3 Strategies for Writing Better Layered Process Audit Questions

Layered Process Audits

By Joe Plata
June 12, 2017

Providing daily checks of high-risk processes, layered process audits (LPAs) act as a finely woven net for catching defects upstream before they impact the customer.

While you may conduct thousands of audits throughout the year, what you actually catch with that net is directly proportional to the quality of your questions. Poorly designed questions leave room for error and make it hard to detect the right problems. But knowing where to find good questions, keeping them simple and updating them regularly can help you build a more robust and effective LPA program.

1. Find Good Sources of LPA Questions

A key strategy in improving the quality of LPA questions is addressing the right questions to begin with. LPA questions should focus on areas that pose the biggest risks to product quality, safety and organizational performance.

If you want to know whether previous problems have truly been corrected, you need to pay close attention to those problem areas moving forward. Some examples of places to find ideas for LPA questions include:

  • High-risk operational and process areas such as fabrication, setups and changeovers
  • Process failure modes and effects analysis (PFMEA) results
  • Previous problems such as customer complaints, defects or safety incidents
  • Reports on scrap and similar issues
  • Equipment reliability indicators such as proper temperature settings, pressure settings or specific gauge calibration values
  • Quality system audit findings and non-compliances (e.g., ISO 9001, IATF 16949 or AS 9100)
  • Root cause investigation results and previous corrective actions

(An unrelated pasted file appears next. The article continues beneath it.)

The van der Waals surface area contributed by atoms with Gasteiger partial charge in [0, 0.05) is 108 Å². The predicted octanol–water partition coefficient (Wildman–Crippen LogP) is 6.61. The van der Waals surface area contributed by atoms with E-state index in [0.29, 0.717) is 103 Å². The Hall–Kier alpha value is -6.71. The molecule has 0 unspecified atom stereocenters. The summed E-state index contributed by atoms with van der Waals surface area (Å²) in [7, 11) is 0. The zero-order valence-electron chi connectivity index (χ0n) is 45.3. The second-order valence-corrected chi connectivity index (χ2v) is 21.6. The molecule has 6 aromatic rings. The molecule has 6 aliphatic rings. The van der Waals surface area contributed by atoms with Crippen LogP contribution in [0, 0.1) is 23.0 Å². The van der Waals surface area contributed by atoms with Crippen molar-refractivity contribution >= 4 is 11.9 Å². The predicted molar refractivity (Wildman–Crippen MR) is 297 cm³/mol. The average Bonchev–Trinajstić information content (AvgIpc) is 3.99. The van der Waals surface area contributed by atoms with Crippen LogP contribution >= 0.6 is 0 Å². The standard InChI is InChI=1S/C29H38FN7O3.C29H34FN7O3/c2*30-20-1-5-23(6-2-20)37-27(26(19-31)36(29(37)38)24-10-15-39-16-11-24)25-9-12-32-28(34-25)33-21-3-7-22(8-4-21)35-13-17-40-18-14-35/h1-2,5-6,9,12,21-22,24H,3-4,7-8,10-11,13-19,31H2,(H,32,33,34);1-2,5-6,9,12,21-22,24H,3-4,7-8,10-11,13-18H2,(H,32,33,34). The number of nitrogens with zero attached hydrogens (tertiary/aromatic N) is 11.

2. Design Simple, Straightforward Questions

Another strategy for writing better LPA questions is improving how you construct checklists and questions themselves. LPA checklists should be short and sweet, taking under 15 minutes to complete and consisting 10 or fewer questions.

Well-written LPA questions are:

  • Objective: Questions should be yes or no, and they should be easy to answer when comparing the process against the stated criteria.
  • Specific: Instead of using vague words like “proper” or “appropriate,” LPA questions should state the exact specifications or tolerances for a given setting.
  • Concise: Just like the checklist itself, LPA questions should be short and to the point. Make them clear enough that someone who is unfamiliar with the process could perform the audit, providing additional context if necessary.

Let’s look at a couple of examples:

Weak: Is the operator wearing the correct PPE?

Strong: Is the operator wearing a hard hat and safety glasses?

 

Weak: Are defective parts disposed of properly?

Strong: Are all defective parts tagged and set aside in a container clearly marked with red tape?

3. Refresh Questions Regularly

IATF 16949 and auto manufacturers require more than just a paper trail showing you’ve checked off a set of generic LPA questions. The entire purpose of LPA requirements is to engage in continuous improvement activities that ultimately push defect rates lower and lower.

To do that, your LPA checklists must constantly evolve to reflect new information and learnings, whether it’s a recent corrective action or updated requirement. LPA questions also need regular changes to keep participants engaged. Otherwise, as with any other repetitive process, auditors are more likely to end up on autopilot and miss problems.

Situations that call for updating checklists include:

  • Changes in customer requirements
  • Process or equipment changes
  • Corrective action, audit and investigation findings
  • Any time business objectives change

Layer Process Audit software like Beacon keeps questions fresh by randomizing checklists based on a custom pool of potential audit questions. Switching up questions helps prevent pencil-whipped data that results when auditors just pass everything automatically. It also provides better coverage across a wider range of issues, from materials and motions to workstation design, documentation and follow-up.

As a bonus, these systems also support images and documents to further clarify right from wrong, and the ability to take and attach photos during the audit process serving as evidence or proof of performance.

Continued checklist optimization and photo support represent two of the biggest advantages of an automated LPA system over a paper-based or spreadsheet-based system. It drives engagement and accountability, ensuring you’re in a position to make—and hold—greater gains than would otherwise be possible.

Joe Plata
Director of Customer Success at EASE